“Digital fatigue” is that feeling we get on a day of never-ending online meetings. When we experience digital fatigue, we can feel drained socially, emotionally, physically, and motivationally. There are many reasons we experience the mental and physical stresses from too many video meetings.
Way too close
A video meeting can feel like one long staring contest. You can stare at your meeting partner(s) or yourself – either way you’re locked in on a computer screen that’s likely only a foot or two away. You want to display attentiveness and focus, but you get stuck in one position afraid to fidget, look away, or have too much distance between you and your screen. This close distance isn’t something we’d likely experience at an in-person meeting, so anxiety and self-consciousness can set in quickly.
Aware to the extreme
Seeing ourselves up-close can have us subconsciously analyzing and micro-correcting our body language at every turn. Being hyper-aware of how you appear on screen and wanting to signal your attentiveness can leave you feeling stiff and restricted, unable to make the small movements we often do in person. Overanalyzing the body language of others, and over communicating to make up for their restricted view can overload our senses. All of this combines to leave us feeling tired, anti-social, and generally checked out.
What to do
Luckily, we can combat digital fatigue. Try all or a few of these tips:
· Put some distance between you and your screen. Whether you make the meeting window smaller, set your computer arms-length away, or utilize an external keyboard, getting some space can help alleviate the feeling of being on high alert.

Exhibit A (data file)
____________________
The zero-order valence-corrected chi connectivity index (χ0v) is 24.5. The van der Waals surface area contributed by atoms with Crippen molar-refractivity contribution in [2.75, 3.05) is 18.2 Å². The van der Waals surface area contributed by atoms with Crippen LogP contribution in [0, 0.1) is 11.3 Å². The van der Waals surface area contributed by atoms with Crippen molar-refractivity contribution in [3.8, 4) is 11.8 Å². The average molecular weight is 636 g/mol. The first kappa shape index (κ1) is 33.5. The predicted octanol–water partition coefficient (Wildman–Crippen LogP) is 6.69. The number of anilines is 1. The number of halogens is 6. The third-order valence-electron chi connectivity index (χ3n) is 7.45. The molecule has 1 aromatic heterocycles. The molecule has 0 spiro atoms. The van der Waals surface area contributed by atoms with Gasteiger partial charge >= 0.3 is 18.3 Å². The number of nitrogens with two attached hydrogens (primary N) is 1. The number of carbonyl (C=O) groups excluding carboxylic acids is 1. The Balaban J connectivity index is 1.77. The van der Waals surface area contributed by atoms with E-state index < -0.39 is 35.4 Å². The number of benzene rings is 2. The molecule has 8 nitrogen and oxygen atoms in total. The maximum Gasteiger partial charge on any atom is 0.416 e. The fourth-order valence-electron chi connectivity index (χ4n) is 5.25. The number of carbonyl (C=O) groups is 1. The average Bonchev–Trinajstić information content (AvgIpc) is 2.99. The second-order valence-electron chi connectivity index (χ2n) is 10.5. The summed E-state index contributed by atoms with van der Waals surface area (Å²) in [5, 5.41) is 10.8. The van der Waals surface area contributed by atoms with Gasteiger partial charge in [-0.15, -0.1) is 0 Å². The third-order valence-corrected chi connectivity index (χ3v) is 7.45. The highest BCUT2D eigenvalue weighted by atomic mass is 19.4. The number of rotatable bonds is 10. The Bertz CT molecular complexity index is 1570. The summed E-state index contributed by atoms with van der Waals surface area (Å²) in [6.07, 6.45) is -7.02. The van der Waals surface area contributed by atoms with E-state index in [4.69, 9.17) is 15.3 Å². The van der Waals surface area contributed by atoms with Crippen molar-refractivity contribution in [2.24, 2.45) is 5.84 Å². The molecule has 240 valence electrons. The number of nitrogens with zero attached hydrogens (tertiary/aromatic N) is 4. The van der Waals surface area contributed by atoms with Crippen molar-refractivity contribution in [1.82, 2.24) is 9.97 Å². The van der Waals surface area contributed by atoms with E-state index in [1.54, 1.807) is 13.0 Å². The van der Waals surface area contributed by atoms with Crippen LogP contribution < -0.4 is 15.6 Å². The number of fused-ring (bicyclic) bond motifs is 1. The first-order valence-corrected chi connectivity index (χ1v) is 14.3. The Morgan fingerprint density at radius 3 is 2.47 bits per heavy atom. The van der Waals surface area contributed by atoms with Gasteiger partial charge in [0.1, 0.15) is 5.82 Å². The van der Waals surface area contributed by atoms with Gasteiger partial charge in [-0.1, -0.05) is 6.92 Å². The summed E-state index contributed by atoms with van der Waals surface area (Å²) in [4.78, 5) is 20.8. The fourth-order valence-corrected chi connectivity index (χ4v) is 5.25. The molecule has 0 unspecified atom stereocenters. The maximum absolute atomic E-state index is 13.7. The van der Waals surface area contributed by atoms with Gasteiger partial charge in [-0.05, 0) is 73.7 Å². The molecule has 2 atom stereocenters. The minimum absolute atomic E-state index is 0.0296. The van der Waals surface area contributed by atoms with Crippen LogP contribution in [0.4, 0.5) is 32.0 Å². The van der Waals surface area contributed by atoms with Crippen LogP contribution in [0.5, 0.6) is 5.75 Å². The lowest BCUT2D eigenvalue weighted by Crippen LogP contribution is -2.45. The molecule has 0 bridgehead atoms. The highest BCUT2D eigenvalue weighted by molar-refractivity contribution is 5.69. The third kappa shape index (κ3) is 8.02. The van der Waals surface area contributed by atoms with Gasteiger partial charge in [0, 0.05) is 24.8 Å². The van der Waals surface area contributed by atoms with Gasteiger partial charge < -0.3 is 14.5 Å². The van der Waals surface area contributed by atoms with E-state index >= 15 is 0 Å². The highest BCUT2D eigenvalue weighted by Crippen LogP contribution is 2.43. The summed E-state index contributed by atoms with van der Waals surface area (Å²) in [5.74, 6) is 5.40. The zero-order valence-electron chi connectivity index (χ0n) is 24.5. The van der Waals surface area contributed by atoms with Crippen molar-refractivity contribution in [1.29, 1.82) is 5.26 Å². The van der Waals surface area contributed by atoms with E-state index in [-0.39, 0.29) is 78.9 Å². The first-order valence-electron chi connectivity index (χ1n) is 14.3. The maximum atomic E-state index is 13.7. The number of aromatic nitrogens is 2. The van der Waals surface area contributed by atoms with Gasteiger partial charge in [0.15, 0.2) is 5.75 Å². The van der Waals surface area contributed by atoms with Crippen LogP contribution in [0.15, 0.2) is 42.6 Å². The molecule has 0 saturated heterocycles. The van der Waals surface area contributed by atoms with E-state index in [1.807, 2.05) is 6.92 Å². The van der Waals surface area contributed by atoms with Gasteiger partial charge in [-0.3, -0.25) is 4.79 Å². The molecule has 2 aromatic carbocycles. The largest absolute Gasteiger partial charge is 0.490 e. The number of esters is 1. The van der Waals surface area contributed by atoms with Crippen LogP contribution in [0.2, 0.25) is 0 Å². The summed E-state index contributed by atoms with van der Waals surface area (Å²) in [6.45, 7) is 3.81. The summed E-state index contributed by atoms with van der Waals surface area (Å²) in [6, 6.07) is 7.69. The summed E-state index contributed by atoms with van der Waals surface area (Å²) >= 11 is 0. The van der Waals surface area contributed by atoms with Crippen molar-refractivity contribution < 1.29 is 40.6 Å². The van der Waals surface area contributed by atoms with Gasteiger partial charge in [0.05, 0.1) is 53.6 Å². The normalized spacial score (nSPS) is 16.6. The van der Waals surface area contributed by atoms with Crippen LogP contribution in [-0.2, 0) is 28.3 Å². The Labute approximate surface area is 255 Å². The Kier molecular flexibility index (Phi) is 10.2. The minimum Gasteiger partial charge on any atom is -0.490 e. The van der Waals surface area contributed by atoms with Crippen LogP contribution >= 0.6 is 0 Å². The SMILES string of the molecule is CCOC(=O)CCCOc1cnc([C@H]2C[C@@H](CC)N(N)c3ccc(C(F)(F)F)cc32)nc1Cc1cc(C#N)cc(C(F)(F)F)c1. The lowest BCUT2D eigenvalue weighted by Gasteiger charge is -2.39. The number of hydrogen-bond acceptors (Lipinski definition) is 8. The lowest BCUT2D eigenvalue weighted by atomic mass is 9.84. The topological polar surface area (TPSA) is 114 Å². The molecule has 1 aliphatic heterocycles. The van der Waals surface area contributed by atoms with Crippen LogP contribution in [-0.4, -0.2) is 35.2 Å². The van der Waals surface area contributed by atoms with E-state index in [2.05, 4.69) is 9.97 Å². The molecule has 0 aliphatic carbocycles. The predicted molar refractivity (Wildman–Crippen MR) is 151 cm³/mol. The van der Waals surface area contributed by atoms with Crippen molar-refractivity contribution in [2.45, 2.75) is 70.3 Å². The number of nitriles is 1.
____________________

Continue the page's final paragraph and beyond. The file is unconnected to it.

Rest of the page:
· Utilize the beloved 20/20/20 rule. This means every 20 minutes that you’ve been looking at your screen, you should take 20 seconds to look at something 20 feet away. This can help your eyes adjust and relax and could be a good time to do a minute of stretching as a break.
· Hide your view of yourself. Many video platforms have a “hide self-view” option that prevent you from seeing yourself mirrored on your screen. Remember you wouldn’t have to look at yourself in person and give yourself permission to focus on the meeting at hand instead.
· Turn the camera off completely. Schedule days where you don’t do online-meetings. Have a phone call or use an automatic chat function for a necessary conversation. Having a team- or group-wide practice of turning of the camera occasionally can allow the more fatigued to engage more comfortably. You can even hold or encourage a stretch or water break during or around meetings to help reduce stress and burnout.
· Schedule time to have a break before and after digital meetings. This practice will help you reset, refresh, and refocus.
Digital fatigue can take a significant toll on mental health, which impacts anyone’s ability to be motivated, productive, and contribute to the degree they want to. Mental health is a reality every workplace and employee will have to address at some point. Confronting digital fatigue is a great place to start.